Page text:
Divorce and travel sometimes don’t mix well because of the inherent conflict built into parental separation. But it is important to remember that parents have rights when it comes to spending quality vacation or travel time with their kids. Try your best to work maturely and calmly with your ex regarding travel or anything else that affects your usual parenting schedule and activities.
Your respective child-rearing practices and individual preferences may sometimes be in opposition. You may need additional help from outside professionals, like a mediator or a trusted lawyer. Stay in contact with an experienced family law attorney to go over all your questions, to discuss how your travel options will work with existing custodial provisions, and even to communicate about travel plans and other concerns with your ex if the two of you aren’t getting along.
There will always be ways for you and your ex to each make compromises and come to an agreement on travel and vacation in a way that works for everyone. It will never be perfect, but each of you should have ample time with your child. Always review your custodial documentation before making any plans and be sure to obtain signed consent for travel when necessary.
Torrone Law helps parents make sense of divorce and custody and find the resolution they need to move forward with confidence. Call or email us today to learn more and find out how much better life can be with a caring advocate by your side.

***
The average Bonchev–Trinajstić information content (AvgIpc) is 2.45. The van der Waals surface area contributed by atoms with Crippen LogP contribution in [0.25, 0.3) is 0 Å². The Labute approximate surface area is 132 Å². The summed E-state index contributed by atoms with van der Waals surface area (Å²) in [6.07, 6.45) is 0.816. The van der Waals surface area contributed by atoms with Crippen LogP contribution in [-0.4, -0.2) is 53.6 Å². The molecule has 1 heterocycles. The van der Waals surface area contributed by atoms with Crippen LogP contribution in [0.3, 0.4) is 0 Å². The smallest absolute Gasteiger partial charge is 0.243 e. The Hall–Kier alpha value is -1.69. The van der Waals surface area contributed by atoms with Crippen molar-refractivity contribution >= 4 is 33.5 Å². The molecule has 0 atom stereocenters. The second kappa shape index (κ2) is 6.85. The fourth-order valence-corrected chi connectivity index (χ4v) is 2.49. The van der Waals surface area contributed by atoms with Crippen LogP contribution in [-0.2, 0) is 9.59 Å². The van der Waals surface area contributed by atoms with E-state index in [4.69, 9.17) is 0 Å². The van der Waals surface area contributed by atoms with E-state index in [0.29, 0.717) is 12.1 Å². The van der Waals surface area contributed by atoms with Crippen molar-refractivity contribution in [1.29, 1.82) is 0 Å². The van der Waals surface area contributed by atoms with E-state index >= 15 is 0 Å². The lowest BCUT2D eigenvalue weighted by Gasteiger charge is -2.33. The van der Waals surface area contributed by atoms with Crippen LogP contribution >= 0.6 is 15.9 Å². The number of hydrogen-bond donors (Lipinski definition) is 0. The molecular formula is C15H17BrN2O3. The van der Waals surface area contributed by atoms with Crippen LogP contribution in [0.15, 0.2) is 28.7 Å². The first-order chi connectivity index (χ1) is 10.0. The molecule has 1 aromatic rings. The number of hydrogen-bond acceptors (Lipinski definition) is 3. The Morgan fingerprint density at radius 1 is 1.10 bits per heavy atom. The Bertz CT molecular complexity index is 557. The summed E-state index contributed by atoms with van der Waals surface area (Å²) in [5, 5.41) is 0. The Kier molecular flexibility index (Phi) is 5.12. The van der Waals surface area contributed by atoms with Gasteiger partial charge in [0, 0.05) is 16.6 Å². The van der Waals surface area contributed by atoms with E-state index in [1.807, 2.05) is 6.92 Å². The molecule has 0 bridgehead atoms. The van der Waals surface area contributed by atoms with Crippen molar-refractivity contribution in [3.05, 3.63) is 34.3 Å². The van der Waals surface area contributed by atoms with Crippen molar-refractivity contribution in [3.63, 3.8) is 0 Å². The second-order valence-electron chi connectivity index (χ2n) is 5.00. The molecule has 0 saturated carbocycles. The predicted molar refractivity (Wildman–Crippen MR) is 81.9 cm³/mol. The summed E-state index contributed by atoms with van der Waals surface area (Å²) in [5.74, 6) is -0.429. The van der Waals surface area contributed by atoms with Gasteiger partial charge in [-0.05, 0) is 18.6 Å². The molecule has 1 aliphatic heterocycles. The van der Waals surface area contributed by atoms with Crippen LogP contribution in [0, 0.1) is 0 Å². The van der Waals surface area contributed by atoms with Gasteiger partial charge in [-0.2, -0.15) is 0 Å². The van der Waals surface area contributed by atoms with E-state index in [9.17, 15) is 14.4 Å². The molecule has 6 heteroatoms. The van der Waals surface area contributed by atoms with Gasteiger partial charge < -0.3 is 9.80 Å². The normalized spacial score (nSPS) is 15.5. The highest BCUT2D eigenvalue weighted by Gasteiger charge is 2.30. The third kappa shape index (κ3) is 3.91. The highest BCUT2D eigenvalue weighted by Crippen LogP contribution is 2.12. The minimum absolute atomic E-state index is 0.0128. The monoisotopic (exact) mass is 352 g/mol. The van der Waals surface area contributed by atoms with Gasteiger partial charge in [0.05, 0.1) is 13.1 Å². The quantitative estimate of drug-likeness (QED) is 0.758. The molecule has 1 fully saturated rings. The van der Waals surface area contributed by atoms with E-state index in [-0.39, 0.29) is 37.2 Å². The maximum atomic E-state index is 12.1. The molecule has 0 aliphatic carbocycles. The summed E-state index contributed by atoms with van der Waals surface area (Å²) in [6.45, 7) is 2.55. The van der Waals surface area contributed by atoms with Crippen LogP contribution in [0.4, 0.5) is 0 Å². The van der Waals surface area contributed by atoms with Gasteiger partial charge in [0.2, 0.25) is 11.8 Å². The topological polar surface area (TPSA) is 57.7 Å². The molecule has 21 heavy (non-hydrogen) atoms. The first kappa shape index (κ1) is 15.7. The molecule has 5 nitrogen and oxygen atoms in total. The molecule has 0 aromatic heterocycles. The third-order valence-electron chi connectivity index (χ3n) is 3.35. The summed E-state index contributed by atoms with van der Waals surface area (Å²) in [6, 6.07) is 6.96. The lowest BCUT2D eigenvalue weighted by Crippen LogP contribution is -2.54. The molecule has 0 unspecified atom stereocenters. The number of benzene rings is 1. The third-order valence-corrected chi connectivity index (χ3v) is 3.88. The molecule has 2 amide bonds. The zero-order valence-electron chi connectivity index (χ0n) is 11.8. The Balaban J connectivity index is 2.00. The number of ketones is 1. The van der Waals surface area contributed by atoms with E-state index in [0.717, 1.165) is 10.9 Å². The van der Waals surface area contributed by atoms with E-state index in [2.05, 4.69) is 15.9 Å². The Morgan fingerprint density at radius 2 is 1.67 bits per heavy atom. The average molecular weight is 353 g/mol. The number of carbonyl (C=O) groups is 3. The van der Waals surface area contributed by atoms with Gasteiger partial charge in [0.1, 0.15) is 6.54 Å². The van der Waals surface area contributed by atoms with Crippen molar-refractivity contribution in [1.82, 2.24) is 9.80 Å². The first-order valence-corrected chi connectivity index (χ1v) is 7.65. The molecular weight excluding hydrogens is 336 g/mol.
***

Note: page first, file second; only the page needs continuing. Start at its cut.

To learn more about custody and travel, check out our frequently asked questions below.
Can I travel with my child outside my normal parent-child time?
Yes, you can. But you must come to an agreement with your ex, and sometimes have it put in writing so you can avoid misunderstandings or additional parenting schedule disruptions. If your ex refuses to let you travel with your child, you may petition the court to make a ruling on this. This won’t guarantee things will go your way, but it will give you a greater chance of success.
Is interstate or international travel allowed for a non-custodial parent and their child?
Yes, if you only have visitation, you can still get permission to travel with your child. Your plans must not interfere with the custodial agreement. However, exceptions can be made for longer trips with proper due diligence. This will involve in-depth conversations with your ex, a detailed agreement about your travel plans, and at times, petitioning the court for an exception if you have a compelling reason for the unique travel plans.
Don’t violate your court-ordered custody agreement. If you have questions, want an exception, or believe something should be changed, discuss these concerns with your attorney.
Is it better to work out vacation or travel early on during divorce?
This is a definite yes! Work together to agree upon as many details as you can when you’re finalizing your divorce. This includes parenting schedules, vacations, holidays and travel, extra-curricular activities, and how requests for temporary changes or travel plans outside of the usual schedule should be handled when they arise.
It is possible to cover most concerns. However, you’ll never be able to predict everything. There may be a death in the family, a unique travel or learning opportunity you want your child to take advantage of, a forced change by your work in your vacation schedule, or a number of other things. You can attempt to fit these contingencies into the original agreement but it’s likely there will still be surprises that you’ll need to deal with when they happen.